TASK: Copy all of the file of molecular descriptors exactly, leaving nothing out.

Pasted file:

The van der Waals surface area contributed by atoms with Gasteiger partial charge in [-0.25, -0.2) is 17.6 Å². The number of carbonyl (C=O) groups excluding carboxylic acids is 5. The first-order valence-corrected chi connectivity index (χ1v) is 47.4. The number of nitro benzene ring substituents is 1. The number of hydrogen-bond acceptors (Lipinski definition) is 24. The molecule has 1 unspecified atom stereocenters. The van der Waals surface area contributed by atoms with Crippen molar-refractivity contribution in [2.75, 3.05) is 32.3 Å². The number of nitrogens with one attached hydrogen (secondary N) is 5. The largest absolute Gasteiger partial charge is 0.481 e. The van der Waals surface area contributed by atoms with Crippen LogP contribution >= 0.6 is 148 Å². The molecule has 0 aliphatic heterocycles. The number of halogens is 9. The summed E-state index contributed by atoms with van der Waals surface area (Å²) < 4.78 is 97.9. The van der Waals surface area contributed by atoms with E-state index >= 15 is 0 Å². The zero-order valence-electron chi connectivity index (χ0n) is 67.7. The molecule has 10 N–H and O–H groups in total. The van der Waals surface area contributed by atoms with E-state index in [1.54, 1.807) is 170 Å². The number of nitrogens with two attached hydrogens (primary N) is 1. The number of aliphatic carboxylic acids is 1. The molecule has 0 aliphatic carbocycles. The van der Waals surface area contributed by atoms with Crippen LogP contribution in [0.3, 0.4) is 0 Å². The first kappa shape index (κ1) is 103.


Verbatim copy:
The van der Waals surface area contributed by atoms with Gasteiger partial charge in [-0.25, -0.2) is 17.6 Å². The number of carbonyl (C=O) groups excluding carboxylic acids is 5. The first-order valence-corrected chi connectivity index (χ1v) is 47.4. The number of nitro benzene ring substituents is 1. The number of hydrogen-bond acceptors (Lipinski definition) is 24. The molecule has 1 unspecified atom stereocenters. The van der Waals surface area contributed by atoms with Crippen molar-refractivity contribution in [2.75, 3.05) is 32.3 Å². The number of nitrogens with one attached hydrogen (secondary N) is 5. The largest absolute Gasteiger partial charge is 0.481 e. The van der Waals surface area contributed by atoms with Crippen LogP contribution >= 0.6 is 148 Å². The molecule has 0 aliphatic heterocycles. The number of halogens is 9. The summed E-state index contributed by atoms with van der Waals surface area (Å²) < 4.78 is 97.9. The van der Waals surface area contributed by atoms with E-state index >= 15 is 0 Å². The zero-order valence-electron chi connectivity index (χ0n) is 67.7. The molecule has 10 N–H and O–H groups in total. The van der Waals surface area contributed by atoms with E-state index in [1.54, 1.807) is 170 Å². The number of nitrogens with two attached hydrogens (primary N) is 1. The number of aliphatic carboxylic acids is 1. The molecule has 0 aliphatic carbocycles. The van der Waals surface area contributed by atoms with Crippen LogP contribution in [0.3, 0.4) is 0 Å². The first kappa shape index (κ1) is 103.